The Division of Humanities is sponsoring a writing workshop and poetry reading March 30 and 31. Guest writer Yael Flusberg will lead a Freewriting Workshop entitled “Writing from the Well Within” on Tuesday, March 30, from 5:30 to 6:30 pm, in the Jane Bancroft Cook Library, room 248. On Wednesday, March 31, Flusberg will give a poetry reading from 7:00 to 8:30 pm in College Hall. Refreshments will be provided. Both events are free and open to the public.
Yael Flusberg is a writer and community activist. She has two decades of experience facilitating organizational change with local, national, and international social justice and philanthropic organizations and their leaders. She has taught writing, yoga, and the two practices combined, at libraries, schools, universities, hospitals, yoga studios and festivals. A certified yoga teacher and a Reiki Master-in-training, Yael holds a master’s in International Development Management from American University. She lives in the Ella Jo Baker Intentional Community Cooperative for Activists in Washington, DC.
Her poetry, memoiristic essays and reviews have been anthologized in America! What’s My Name, DC Poets Against the War: An Anthology and Travelers’ Tales. Her writing has appeared in many magazines and journals, including Gargoyle, Lilith, Potomac Review and Sojourners. Her radio essays have been broadcast on Washington, DC’s local NPR station. Yael is a member of the Macondo Writers Workshop, founded by Sandra Cisneros, and she has twice served as poet-in-residence at St. Mary’s College of Maryland. Read more about Yael’s writing and work at www.Yelements.com.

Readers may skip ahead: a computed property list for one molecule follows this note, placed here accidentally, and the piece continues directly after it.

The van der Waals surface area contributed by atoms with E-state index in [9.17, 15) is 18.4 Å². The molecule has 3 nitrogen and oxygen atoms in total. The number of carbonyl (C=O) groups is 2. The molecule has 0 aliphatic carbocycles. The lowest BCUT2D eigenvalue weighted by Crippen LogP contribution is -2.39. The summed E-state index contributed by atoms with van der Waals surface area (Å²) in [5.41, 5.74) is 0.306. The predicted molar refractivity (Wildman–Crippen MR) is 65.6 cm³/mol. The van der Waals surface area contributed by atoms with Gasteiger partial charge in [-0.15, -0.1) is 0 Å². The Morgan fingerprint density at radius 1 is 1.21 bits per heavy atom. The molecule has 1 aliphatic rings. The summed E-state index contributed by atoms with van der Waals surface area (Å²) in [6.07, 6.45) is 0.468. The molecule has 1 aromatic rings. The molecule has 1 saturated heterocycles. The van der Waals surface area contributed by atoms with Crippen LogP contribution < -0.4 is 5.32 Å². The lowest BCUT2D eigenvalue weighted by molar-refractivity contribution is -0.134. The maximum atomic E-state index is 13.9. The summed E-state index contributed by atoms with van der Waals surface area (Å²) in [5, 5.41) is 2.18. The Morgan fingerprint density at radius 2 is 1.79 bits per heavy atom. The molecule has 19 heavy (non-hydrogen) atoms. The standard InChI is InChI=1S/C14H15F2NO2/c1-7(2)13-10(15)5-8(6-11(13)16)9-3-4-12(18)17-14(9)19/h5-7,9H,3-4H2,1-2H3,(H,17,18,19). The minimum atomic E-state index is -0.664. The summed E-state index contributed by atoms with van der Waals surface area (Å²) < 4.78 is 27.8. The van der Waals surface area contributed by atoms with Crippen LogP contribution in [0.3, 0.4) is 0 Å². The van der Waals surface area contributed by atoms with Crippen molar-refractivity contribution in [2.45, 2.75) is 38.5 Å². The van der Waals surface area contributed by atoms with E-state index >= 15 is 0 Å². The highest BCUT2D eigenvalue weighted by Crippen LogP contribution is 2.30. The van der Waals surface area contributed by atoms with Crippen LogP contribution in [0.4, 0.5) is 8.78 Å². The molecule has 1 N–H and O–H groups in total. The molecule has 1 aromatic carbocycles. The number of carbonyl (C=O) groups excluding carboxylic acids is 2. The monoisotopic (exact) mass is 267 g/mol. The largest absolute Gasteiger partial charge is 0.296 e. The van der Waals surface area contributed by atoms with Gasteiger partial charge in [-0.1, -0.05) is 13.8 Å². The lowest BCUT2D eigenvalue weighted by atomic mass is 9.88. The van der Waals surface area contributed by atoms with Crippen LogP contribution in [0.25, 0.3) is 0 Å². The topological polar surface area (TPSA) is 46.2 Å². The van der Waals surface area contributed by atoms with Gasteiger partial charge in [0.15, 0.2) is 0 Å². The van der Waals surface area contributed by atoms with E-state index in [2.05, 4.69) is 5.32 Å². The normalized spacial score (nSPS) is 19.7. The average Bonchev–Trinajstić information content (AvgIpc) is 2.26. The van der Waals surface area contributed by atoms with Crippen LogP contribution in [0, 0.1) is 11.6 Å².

In 1999, Yael co-founded the DC-based arts organization Sol & Soul, which nurtures and promotes emerging and seasoned artists of conscience. She is a founding board member of Clancy Works, a dance company that emphasizes community engagement, and serves on the Boards of Directors for Split This Rock Poetry of Witness Festival, the International Summer Program on the Holocaust, and Teachers for a Better Belize.
Yael says of her work:
I began writing as a way of unraveling the story – and the legacy – of my working-class, immigrant family. I was born in 1968, a tumultuous year of assassinations, social unrest, and escalating war, to older working-class Jews from Eastern Europe. My parents survived persecution and genocide in their countries of birth, and suffered severe trauma and debilitating mental and physical illness in the United States. They were frequently hospitalized and institutionalized from the time I was born until they both died, my mother of suicide, when I was in my early teens. Their stories, their tragic lives, and their early deaths were all rich fodder for the process of transformation. Writing their stories and my own; contextualizing them within a larger socio-political, psychological and historical framework; and using literary tools such as image, metaphor and archetypes; ultimately helped me transcend the limits of my own story.
For more information, please contact New College Writer-in-Residence Wendy Call at email@example.com.